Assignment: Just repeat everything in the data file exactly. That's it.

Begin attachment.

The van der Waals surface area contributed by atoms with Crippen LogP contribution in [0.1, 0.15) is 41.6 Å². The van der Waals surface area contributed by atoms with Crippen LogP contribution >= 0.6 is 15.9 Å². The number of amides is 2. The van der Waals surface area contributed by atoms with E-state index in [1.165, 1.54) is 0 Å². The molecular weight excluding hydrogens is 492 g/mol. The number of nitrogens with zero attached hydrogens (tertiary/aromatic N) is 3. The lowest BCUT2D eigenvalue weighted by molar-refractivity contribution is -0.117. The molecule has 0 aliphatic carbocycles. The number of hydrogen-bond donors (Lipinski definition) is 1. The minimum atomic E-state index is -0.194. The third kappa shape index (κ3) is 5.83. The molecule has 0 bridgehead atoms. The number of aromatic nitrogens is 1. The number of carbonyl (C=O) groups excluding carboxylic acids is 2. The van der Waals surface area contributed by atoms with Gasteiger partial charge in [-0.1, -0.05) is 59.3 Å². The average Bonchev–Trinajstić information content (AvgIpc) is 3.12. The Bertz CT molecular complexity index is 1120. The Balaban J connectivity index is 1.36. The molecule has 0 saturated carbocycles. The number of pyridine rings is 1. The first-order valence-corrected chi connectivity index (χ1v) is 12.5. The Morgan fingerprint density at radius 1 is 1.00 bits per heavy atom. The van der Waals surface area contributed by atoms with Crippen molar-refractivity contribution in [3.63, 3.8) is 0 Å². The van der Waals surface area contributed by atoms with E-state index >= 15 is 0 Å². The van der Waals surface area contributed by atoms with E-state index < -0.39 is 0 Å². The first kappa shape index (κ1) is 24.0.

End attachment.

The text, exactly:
The van der Waals surface area contributed by atoms with Crippen LogP contribution in [0.1, 0.15) is 41.6 Å². The van der Waals surface area contributed by atoms with Crippen LogP contribution >= 0.6 is 15.9 Å². The number of amides is 2. The van der Waals surface area contributed by atoms with E-state index in [1.165, 1.54) is 0 Å². The molecular weight excluding hydrogens is 492 g/mol. The number of nitrogens with zero attached hydrogens (tertiary/aromatic N) is 3. The lowest BCUT2D eigenvalue weighted by molar-refractivity contribution is -0.117. The molecule has 0 aliphatic carbocycles. The number of hydrogen-bond donors (Lipinski definition) is 1. The minimum atomic E-state index is -0.194. The third kappa shape index (κ3) is 5.83. The molecule has 0 bridgehead atoms. The number of aromatic nitrogens is 1. The number of carbonyl (C=O) groups excluding carboxylic acids is 2. The van der Waals surface area contributed by atoms with Gasteiger partial charge in [-0.1, -0.05) is 59.3 Å². The average Bonchev–Trinajstić information content (AvgIpc) is 3.12. The Bertz CT molecular complexity index is 1120. The Balaban J connectivity index is 1.36. The molecule has 0 saturated carbocycles. The number of pyridine rings is 1. The first-order valence-corrected chi connectivity index (χ1v) is 12.5. The Morgan fingerprint density at radius 1 is 1.00 bits per heavy atom. The van der Waals surface area contributed by atoms with Crippen molar-refractivity contribution in [3.63, 3.8) is 0 Å². The van der Waals surface area contributed by atoms with E-state index >= 15 is 0 Å². The van der Waals surface area contributed by atoms with E-state index < -0.39 is 0 Å². The first kappa shape index (κ1) is 24.0.